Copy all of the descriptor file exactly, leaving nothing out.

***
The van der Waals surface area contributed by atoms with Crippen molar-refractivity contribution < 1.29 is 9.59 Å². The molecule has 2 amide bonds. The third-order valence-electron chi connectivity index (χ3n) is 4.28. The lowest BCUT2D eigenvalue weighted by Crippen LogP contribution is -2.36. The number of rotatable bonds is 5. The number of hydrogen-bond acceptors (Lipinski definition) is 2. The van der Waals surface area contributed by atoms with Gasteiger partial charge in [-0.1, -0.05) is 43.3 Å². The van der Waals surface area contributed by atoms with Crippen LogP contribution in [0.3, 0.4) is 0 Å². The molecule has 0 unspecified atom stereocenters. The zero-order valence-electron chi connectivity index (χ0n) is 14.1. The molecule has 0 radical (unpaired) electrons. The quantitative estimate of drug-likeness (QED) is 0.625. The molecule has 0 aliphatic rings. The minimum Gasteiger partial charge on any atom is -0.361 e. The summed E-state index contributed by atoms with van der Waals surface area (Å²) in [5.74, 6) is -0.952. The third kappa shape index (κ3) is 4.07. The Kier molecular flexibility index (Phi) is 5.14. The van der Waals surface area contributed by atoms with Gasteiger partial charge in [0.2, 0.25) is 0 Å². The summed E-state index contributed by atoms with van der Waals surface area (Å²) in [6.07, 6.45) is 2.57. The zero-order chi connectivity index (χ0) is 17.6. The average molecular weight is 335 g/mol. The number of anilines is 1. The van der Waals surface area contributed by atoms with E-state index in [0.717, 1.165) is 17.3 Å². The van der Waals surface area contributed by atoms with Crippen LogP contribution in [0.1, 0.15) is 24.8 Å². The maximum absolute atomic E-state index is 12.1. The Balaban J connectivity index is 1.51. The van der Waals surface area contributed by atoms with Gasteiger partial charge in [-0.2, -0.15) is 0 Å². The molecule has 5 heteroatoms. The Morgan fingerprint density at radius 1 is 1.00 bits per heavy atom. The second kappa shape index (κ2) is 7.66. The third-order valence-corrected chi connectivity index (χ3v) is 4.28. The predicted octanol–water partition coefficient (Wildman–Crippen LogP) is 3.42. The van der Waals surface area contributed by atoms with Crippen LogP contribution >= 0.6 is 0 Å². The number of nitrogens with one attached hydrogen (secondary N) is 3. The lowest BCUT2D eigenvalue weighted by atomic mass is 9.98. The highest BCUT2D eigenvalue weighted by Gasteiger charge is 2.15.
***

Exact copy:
The van der Waals surface area contributed by atoms with Crippen molar-refractivity contribution < 1.29 is 9.59 Å². The molecule has 2 amide bonds. The third-order valence-electron chi connectivity index (χ3n) is 4.28. The lowest BCUT2D eigenvalue weighted by Crippen LogP contribution is -2.36. The number of rotatable bonds is 5. The number of hydrogen-bond acceptors (Lipinski definition) is 2. The van der Waals surface area contributed by atoms with Gasteiger partial charge in [-0.1, -0.05) is 43.3 Å². The van der Waals surface area contributed by atoms with Crippen LogP contribution in [0.3, 0.4) is 0 Å². The molecule has 0 unspecified atom stereocenters. The zero-order valence-electron chi connectivity index (χ0n) is 14.1. The molecule has 0 radical (unpaired) electrons. The quantitative estimate of drug-likeness (QED) is 0.625. The molecule has 0 aliphatic rings. The minimum Gasteiger partial charge on any atom is -0.361 e. The summed E-state index contributed by atoms with van der Waals surface area (Å²) in [5.74, 6) is -0.952. The third kappa shape index (κ3) is 4.07. The Kier molecular flexibility index (Phi) is 5.14. The van der Waals surface area contributed by atoms with Gasteiger partial charge in [0.2, 0.25) is 0 Å². The summed E-state index contributed by atoms with van der Waals surface area (Å²) in [6.07, 6.45) is 2.57. The zero-order chi connectivity index (χ0) is 17.6. The average molecular weight is 335 g/mol. The number of anilines is 1. The van der Waals surface area contributed by atoms with E-state index in [0.717, 1.165) is 17.3 Å². The van der Waals surface area contributed by atoms with Crippen LogP contribution in [0.1, 0.15) is 24.8 Å². The maximum absolute atomic E-state index is 12.1. The Balaban J connectivity index is 1.51. The van der Waals surface area contributed by atoms with Gasteiger partial charge in [-0.2, -0.15) is 0 Å². The molecule has 5 heteroatoms. The Morgan fingerprint density at radius 1 is 1.00 bits per heavy atom. The second kappa shape index (κ2) is 7.66. The third-order valence-corrected chi connectivity index (χ3v) is 4.28. The predicted octanol–water partition coefficient (Wildman–Crippen LogP) is 3.42. The van der Waals surface area contributed by atoms with Crippen LogP contribution >= 0.6 is 0 Å². The number of nitrogens with one attached hydrogen (secondary N) is 3. The lowest BCUT2D eigenvalue weighted by atomic mass is 9.98. The highest BCUT2D eigenvalue weighted by Gasteiger charge is 2.15.